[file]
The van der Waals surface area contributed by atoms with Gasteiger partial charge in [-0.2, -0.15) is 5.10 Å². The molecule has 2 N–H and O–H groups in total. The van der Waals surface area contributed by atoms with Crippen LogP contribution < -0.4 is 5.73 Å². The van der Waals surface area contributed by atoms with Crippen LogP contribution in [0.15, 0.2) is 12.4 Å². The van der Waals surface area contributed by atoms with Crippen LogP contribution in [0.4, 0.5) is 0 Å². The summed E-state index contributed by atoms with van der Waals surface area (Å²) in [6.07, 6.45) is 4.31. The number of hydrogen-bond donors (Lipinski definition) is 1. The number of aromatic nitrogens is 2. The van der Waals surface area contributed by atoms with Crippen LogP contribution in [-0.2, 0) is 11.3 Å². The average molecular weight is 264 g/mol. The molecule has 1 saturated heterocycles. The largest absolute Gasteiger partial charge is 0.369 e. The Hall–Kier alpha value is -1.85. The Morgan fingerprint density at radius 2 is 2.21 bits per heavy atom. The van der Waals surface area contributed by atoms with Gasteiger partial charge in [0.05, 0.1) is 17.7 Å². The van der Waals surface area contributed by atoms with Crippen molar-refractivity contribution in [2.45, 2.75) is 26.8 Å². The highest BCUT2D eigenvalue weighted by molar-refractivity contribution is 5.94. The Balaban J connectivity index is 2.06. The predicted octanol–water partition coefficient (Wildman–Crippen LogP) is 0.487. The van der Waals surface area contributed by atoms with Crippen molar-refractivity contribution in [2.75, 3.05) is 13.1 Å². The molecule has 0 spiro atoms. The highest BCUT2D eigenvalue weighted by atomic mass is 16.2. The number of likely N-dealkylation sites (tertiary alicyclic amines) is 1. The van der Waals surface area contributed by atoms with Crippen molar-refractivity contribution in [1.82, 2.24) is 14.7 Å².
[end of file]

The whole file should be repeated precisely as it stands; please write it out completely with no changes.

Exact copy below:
The van der Waals surface area contributed by atoms with Gasteiger partial charge in [-0.2, -0.15) is 5.10 Å². The molecule has 2 N–H and O–H groups in total. The van der Waals surface area contributed by atoms with Crippen LogP contribution < -0.4 is 5.73 Å². The van der Waals surface area contributed by atoms with Crippen LogP contribution in [0.15, 0.2) is 12.4 Å². The van der Waals surface area contributed by atoms with Crippen LogP contribution in [0.4, 0.5) is 0 Å². The summed E-state index contributed by atoms with van der Waals surface area (Å²) in [6.07, 6.45) is 4.31. The number of hydrogen-bond donors (Lipinski definition) is 1. The number of aromatic nitrogens is 2. The van der Waals surface area contributed by atoms with Crippen LogP contribution in [-0.2, 0) is 11.3 Å². The average molecular weight is 264 g/mol. The molecule has 1 saturated heterocycles. The largest absolute Gasteiger partial charge is 0.369 e. The Hall–Kier alpha value is -1.85. The Morgan fingerprint density at radius 2 is 2.21 bits per heavy atom. The van der Waals surface area contributed by atoms with Gasteiger partial charge in [0.05, 0.1) is 17.7 Å². The van der Waals surface area contributed by atoms with Crippen molar-refractivity contribution in [2.45, 2.75) is 26.8 Å². The highest BCUT2D eigenvalue weighted by molar-refractivity contribution is 5.94. The Balaban J connectivity index is 2.06. The predicted octanol–water partition coefficient (Wildman–Crippen LogP) is 0.487. The van der Waals surface area contributed by atoms with Crippen molar-refractivity contribution in [2.75, 3.05) is 13.1 Å². The molecule has 0 spiro atoms. The highest BCUT2D eigenvalue weighted by atomic mass is 16.2. The number of likely N-dealkylation sites (tertiary alicyclic amines) is 1. The van der Waals surface area contributed by atoms with Crippen molar-refractivity contribution in [1.82, 2.24) is 14.7 Å².